My mom, I’m happy to conclude, is incredibly well cared for. And incredibly impatient. When coffee takes a minute to boil she’s tapping a virtual toe at the help. A small handful of humans is at her beck and call. But life has been hard and she’s pretty convinced she got served a rum deal. She’s horrified at the ignominy of her forced immobility. At her dependence on others. At a life she didn’t feel delivered on some half-expected promise. “Not surprising,” writes my friend Bonnie, “my mom is the same. Women of that generation didn’t have the opportunities nor resources we had. They were often subjected to wars and other interruptions.”
“Ageing is just as unequal as much of the rest of life. She would hate me for suggesting she was one of the lucky ones.”
Yet I’m weirdly becalmed as I sit with her under the shade of the garden’s huge, untended trees, watching the birds clean out the remains of the day. I did not share with her that June 15th was the UN’s Elder Abuse Awareness Day. That 1 in 6 people over 60 experienced some form of abuse this past year. That my ALI colleague Luis Gallegos is working on a UN Convention for the Rights of the Elderly. That ageing is just as unequal as much of the rest of life. She would hate me for suggesting she was one of the lucky ones.
I’ve learned a lot from accompanying my mother through these last couple of decades. My biggest personal takeaway is that the Fourth Quarter will take as much thoughtful preparation as the Third Quarter does if you aspire to what my Indian friend Dr Swati Lotha wonderfully refers to as a ‘wise demise.’ Getting backed into a predictable physical predicament without having done any emotional or spiritual preparation ain’t a good look. What happens to those who are deeply dissatisfied with what life served up? It leaves a bitter taste in your heart and a legacy of guilt for your kids. That’s why I love the kind of ‘life digestion’ work that my friend Deborah Briggs does via her Sage-ing International work. It paves the way for a degree of serenity and acceptance.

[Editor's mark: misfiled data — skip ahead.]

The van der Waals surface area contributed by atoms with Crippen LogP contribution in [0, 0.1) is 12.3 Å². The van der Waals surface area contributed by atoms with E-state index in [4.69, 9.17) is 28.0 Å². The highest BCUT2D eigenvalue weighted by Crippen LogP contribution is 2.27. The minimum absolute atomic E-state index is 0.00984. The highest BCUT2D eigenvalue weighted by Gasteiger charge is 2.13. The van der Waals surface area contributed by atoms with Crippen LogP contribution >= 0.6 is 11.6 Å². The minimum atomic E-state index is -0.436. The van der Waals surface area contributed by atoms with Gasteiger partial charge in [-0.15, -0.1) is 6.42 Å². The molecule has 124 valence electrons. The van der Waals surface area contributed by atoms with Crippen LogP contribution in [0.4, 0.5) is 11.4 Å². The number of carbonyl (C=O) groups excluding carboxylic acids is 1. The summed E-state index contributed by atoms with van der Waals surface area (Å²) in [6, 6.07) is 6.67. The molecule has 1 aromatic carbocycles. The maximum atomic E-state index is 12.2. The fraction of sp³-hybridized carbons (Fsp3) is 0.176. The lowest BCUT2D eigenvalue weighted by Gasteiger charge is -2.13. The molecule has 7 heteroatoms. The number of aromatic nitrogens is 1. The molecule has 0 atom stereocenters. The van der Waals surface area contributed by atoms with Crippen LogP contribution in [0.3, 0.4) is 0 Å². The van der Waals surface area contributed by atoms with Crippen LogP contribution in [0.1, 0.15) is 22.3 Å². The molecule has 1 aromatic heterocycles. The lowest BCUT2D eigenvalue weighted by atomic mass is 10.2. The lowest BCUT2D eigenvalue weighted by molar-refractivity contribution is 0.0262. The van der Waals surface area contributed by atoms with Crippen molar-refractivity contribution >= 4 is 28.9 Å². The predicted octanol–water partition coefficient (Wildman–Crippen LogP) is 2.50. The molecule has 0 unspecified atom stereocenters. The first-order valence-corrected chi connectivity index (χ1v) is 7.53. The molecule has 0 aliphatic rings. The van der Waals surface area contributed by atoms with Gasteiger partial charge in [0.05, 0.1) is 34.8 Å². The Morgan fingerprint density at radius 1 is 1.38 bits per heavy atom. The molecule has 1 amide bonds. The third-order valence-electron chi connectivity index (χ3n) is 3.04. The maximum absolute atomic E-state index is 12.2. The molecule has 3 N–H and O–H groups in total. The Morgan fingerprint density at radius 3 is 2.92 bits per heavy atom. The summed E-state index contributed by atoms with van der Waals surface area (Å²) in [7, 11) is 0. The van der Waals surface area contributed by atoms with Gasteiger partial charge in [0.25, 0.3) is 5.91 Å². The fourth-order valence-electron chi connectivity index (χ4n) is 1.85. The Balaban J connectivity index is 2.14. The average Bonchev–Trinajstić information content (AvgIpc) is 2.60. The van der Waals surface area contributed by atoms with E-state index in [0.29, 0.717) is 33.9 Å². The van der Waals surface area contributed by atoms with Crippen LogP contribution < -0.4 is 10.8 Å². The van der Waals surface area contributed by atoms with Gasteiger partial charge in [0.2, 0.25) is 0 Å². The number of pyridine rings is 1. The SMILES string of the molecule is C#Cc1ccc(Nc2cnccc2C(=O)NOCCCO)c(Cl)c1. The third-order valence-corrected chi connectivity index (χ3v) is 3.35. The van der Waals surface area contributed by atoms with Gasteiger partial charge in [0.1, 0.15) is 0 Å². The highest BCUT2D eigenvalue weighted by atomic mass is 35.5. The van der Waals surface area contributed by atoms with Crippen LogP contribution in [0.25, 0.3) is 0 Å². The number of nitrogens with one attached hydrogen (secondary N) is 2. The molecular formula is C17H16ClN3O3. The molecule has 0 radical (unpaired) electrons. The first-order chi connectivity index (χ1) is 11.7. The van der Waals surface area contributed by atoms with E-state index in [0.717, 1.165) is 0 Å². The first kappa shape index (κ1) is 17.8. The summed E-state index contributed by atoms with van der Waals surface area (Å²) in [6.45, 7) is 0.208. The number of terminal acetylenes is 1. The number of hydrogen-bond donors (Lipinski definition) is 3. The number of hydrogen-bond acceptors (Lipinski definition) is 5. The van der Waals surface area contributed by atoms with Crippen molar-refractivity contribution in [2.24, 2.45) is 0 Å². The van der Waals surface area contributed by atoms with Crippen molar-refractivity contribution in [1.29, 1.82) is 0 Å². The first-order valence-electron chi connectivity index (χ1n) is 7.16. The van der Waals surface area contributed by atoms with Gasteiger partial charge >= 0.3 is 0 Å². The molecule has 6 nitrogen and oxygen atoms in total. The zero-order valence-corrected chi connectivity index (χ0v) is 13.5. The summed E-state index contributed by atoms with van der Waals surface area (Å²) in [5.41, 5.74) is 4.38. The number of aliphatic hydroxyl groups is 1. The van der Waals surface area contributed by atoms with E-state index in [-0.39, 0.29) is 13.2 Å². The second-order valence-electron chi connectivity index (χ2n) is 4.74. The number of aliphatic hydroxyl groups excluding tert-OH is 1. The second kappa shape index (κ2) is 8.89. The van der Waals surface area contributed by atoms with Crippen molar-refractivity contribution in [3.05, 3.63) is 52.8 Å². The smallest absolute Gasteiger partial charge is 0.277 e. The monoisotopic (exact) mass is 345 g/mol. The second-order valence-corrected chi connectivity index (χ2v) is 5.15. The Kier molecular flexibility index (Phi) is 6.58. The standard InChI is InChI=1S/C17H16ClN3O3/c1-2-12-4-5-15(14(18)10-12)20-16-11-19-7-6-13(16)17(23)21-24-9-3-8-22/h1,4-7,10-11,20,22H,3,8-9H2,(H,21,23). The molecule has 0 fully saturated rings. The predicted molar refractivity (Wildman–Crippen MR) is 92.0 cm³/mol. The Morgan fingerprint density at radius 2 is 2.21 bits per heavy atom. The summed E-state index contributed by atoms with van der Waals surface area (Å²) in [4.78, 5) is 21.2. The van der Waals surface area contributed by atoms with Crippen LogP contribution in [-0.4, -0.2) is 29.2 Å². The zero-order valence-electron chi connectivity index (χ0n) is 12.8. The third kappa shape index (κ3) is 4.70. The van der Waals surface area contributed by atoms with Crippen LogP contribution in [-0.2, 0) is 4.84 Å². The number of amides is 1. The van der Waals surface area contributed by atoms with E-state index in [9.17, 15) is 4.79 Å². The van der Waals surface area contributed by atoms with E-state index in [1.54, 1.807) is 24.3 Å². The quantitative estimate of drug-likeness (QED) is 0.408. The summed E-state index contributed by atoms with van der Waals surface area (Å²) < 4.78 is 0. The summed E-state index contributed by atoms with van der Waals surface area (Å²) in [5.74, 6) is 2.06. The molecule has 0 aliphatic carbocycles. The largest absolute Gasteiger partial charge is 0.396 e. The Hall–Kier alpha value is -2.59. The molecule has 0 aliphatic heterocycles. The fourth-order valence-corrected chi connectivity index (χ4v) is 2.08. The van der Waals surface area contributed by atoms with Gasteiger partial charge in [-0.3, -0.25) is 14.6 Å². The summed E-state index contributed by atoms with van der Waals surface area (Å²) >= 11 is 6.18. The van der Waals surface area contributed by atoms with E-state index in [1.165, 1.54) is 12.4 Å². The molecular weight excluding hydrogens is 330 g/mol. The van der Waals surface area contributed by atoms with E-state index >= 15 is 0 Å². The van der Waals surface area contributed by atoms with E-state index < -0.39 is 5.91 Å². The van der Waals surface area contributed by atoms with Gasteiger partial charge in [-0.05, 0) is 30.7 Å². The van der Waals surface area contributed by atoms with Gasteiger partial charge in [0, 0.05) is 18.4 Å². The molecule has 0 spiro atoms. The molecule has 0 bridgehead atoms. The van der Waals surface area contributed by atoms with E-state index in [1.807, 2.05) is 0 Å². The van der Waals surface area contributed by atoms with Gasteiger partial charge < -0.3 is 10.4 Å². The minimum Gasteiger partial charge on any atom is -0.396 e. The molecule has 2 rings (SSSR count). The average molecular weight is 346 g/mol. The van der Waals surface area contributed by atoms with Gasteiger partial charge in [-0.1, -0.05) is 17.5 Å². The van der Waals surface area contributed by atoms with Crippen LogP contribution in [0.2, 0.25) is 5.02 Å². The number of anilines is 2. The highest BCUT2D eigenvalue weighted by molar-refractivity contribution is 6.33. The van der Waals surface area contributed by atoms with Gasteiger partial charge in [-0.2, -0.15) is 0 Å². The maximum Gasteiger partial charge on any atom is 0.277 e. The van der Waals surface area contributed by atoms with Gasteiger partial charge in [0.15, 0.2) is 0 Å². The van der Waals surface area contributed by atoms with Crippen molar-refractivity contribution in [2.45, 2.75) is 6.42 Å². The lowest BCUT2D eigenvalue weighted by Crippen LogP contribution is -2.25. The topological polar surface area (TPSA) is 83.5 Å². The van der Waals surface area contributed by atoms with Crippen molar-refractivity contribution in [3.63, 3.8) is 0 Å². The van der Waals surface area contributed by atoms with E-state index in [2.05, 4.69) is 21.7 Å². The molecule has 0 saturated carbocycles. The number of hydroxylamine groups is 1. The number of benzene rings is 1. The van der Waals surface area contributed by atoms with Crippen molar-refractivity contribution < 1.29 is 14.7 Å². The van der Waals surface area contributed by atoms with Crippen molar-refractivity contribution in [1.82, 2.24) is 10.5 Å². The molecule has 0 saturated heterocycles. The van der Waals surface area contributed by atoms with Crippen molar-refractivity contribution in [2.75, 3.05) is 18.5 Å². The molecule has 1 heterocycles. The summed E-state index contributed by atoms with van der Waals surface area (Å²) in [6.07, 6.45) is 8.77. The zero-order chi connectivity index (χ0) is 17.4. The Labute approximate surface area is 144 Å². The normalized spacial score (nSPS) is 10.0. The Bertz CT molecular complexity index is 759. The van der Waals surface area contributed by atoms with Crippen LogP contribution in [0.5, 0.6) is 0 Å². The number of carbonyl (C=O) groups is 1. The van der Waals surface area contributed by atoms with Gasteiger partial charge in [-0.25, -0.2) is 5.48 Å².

It’s a whole other story I hear from friends with relatives who’ve had wonderful, fulfilling and/or purposeful lives. Juliet’s mom just got the Order of Canada at the ripe old age of 88, a professor who wrote and researched more after retirement then before it. My friend Adriana shares that her much-beloved uncle just died this week. He spent his last months saying goodbye to all the people - family, friends and employees - that had richly populated his full-to-the-brim life and legacy. She is proud of the man who was orphaned young but built a family and a series of initiatives that made him much loved by many. A very different flock of birds.
Another inspiring role model I spoke with this week is Phil Pizzo, the Founder of Stanford’s Distinguished Careers Institute. He shared his plans for life after stepping down from his decade-long stint developing a Third Quarter transitions program at Stanford (after a long career as a physician). At 77, he’s starting a full-time, 5-year rabbinical studies programme. What better way to sort through all that life has served up than to delve into thousands of years of human philosophising? Having returned to school at 60, I got a sudden glimpse of what 80 might offer.
In the meantime, the sun is setting. It’s time for the bird feeder to come down. How do your parents feel about their lives - and how does that impact you? And how do you think you will feel in the end about what you are doing now?
Friends, may you stay in the shade of this week’s rays. And may the cardinal be with you.